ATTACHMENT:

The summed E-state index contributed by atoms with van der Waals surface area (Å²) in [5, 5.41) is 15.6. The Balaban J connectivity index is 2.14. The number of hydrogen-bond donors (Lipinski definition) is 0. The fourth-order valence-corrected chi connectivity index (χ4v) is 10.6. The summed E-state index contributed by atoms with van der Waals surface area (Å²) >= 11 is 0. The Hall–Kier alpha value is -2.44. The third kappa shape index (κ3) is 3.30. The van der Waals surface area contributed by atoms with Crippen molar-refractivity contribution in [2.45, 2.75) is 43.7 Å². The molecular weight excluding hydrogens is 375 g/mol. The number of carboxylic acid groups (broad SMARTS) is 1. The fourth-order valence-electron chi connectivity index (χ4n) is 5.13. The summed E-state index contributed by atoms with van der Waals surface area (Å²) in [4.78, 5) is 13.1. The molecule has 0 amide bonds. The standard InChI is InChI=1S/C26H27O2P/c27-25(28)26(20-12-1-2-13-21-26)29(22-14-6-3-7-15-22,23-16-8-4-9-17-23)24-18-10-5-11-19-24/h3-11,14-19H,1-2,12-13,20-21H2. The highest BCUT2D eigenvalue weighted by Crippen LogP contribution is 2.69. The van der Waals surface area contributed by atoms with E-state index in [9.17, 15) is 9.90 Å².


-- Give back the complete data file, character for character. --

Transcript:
The summed E-state index contributed by atoms with van der Waals surface area (Å²) in [5, 5.41) is 15.6. The Balaban J connectivity index is 2.14. The number of hydrogen-bond donors (Lipinski definition) is 0. The fourth-order valence-corrected chi connectivity index (χ4v) is 10.6. The summed E-state index contributed by atoms with van der Waals surface area (Å²) >= 11 is 0. The Hall–Kier alpha value is -2.44. The third kappa shape index (κ3) is 3.30. The van der Waals surface area contributed by atoms with Crippen molar-refractivity contribution in [2.45, 2.75) is 43.7 Å². The molecular weight excluding hydrogens is 375 g/mol. The number of carboxylic acid groups (broad SMARTS) is 1. The fourth-order valence-electron chi connectivity index (χ4n) is 5.13. The summed E-state index contributed by atoms with van der Waals surface area (Å²) in [4.78, 5) is 13.1. The molecule has 0 amide bonds. The standard InChI is InChI=1S/C26H27O2P/c27-25(28)26(20-12-1-2-13-21-26)29(22-14-6-3-7-15-22,23-16-8-4-9-17-23)24-18-10-5-11-19-24/h3-11,14-19H,1-2,12-13,20-21H2. The highest BCUT2D eigenvalue weighted by Crippen LogP contribution is 2.69. The van der Waals surface area contributed by atoms with E-state index in [9.17, 15) is 9.90 Å².